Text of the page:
The roof was several stories up, and the rim weighed 25-30 pounds, so the impact with Daniel’s head was substantial. Daniel filed a lawsuit alleging that the general contractor and the roofing subcontractor were liable for his injuries. He had two bases for his claim for compensation. One was Section 240(1) of the Labor Law, which allows injured workers to recover damages as a result of a “elevation-related risk” that caused the worker’s injuries. The other was Section 241(6), which allows workers to pursue compensation if a violation of the Industrial Code (which is a set of workplace safety rules established by the State of New York) took place and led to the accident.

Published on:

Construction workers in New York have to work with a wide array of devices, ranging from simple ladders to heavy machinery. The law requires that you receive equipment that is in a safe working condition. If that isn’t the case, and you get hurt as a result, you may be entitled to compensation. To discover more about your options regarding your construction injury, get in touch with a knowledgeable New York construction accident attorney about your situation.

One example of this type of case was the lawsuit pursued by a construction worker named Wanderlei. In 2015, Wanderlei was working a project repainting a bridge that spanned the Hudson River south of Albany. The project called for sandblasting the old paint from the bridge in advance of repainting it. Wanderlei’s job consisted of vacuuming up the steel “shot” or “grit” that was used in the sandblasting process.

On his second day on the job, Wanderlei was hurt. The hose he was using to vacuum detached from a larger hose. This disconnection allegedly jerked the man forward, causing him to step on some of the grit beneath him. He then slipped and hit his head on a bridge appurtenance.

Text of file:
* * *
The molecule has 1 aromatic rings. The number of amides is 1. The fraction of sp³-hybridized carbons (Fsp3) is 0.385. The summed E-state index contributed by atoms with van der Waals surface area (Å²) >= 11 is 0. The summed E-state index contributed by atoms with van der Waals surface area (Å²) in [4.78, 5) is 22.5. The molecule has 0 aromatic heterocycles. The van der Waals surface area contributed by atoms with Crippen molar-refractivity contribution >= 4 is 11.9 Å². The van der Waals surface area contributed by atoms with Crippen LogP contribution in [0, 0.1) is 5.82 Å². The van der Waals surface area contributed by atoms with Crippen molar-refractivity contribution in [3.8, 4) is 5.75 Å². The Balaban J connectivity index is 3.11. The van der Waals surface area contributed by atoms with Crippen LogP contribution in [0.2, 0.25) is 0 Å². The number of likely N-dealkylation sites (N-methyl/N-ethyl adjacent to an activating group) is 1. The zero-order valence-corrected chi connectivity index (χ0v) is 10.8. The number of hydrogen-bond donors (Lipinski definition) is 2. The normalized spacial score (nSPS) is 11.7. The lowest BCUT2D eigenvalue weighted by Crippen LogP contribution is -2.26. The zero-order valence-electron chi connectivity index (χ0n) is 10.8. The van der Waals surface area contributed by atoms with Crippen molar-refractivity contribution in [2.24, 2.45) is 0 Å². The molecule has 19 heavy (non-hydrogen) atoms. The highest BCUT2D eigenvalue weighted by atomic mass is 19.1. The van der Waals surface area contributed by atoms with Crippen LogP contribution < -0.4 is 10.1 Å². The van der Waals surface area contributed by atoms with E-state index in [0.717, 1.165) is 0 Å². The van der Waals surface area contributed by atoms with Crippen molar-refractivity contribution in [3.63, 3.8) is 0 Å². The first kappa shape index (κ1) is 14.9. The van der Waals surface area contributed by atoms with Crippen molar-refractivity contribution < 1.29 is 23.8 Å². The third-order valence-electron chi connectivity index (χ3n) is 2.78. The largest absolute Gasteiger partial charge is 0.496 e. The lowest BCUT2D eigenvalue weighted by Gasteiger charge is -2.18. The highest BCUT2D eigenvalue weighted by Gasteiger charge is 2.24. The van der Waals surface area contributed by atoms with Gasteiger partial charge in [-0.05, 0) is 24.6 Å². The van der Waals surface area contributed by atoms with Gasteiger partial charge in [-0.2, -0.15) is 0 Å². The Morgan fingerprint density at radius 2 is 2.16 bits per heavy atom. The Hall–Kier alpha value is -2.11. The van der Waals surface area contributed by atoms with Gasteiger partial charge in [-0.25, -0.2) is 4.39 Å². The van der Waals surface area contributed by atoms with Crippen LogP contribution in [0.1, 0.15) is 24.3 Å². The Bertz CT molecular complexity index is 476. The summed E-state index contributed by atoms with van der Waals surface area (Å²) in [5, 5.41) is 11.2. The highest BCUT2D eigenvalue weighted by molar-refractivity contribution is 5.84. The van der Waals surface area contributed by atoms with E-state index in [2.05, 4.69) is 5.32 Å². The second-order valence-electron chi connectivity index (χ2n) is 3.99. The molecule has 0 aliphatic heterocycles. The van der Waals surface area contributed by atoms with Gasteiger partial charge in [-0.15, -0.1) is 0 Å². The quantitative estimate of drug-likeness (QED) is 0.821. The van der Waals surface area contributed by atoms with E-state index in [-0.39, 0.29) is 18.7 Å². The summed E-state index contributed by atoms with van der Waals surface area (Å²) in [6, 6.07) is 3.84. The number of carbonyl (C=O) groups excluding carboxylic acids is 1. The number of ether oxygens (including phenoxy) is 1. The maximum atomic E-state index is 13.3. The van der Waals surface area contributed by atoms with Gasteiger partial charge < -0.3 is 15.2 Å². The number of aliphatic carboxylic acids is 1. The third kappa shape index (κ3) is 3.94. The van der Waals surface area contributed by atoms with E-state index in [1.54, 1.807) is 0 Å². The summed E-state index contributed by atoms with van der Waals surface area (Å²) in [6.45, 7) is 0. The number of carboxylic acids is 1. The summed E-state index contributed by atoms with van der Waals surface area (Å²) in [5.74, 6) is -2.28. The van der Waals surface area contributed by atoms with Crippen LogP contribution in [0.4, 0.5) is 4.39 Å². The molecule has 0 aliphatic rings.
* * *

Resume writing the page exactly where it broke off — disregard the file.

Published on:

In your construction accident case, sometimes it may be the seemingly smallest or most insignificant things that can make big differences in the outcome of your case. That can be especially true when it comes to the analysis of your injury. Sometimes, the difference between being involved in an activity covered by the Scaffold Law and performing an act that is not covered can be very slight distinctions. To make sure that you have the information and evidence you need to obtain compensation for your construction accident injury, retain an experienced New York construction injury attorney to represent you.

One example of the importance of “sweating the small stuff” was the case of Miguel, a welding assistant. Miguel’s job was to create and install a waste disposal container and install it on a property in Brooklyn. He and his co-workers had already moved the container from a flatbed truck to a dolly and were preparing to roll it when the container fell off the dolly and landed on Miguel’s ankle, causing him significant injuries.

The worker launched a lawsuit to recover compensation for his damages under New York’s Labor Law. Specifically, Miguel argued that the accident demonstrated a violation of Section 240(1). The property owner sought to have the judge throw out the worker’s case, asserting that the activities that Miguel was completing were not covered under the Section 240(1) statute, The owner argued that Miguel was just engaged in the work of delivery and installation and that these tasks are not among those listed in the law. The owner’s argument compared Miguel’s work to that of someone doing “cosmetic maintenance or decorative modification.”

Published on:

Unfortunately, construction accidents in New York happen much more often than they should. Statistics have shown that, in recent years, construction deaths have again spiked. Safety at construction sites should be everyone’s top priority. When proper safety protocols aren’t followed, and a worker gets hurt, the law here in New York may give him or her the opportunity to recover compensation for the harm suffered. To learn more about your rights and options if you’ve been injured at your construction job, you should contact an experienced New York construction injury attorney.

A tragic example of such an accident, reported by the New York Daily News, took place recently in Queens. The worker, Edgar, was an immigrant from Ecuador and working on a luxury high-rise construction project when he suffered his fatal accident. Edgar, who was an employee of a window company, was part of a team using a forklift vehicle to transport a stack of windows to a garage for storage. Edgar was standing on the rear portion of a forklift driven by a co-worker when a window fell on him. The impact crushed Edgar’s head, and he died.

According to the Daily News report, Edgar was often troubled by the lack of attention to safety at the site. “He used to say it was very dangerous to work there… He was afraid of dying. He always complained about it,” the victim’s brother-in-law told the news source. A “stop work” order had been issued for the site, but those orders don’t apply to the moving and storage of materials, which was the task Edgar was doing when he died.

Contact Information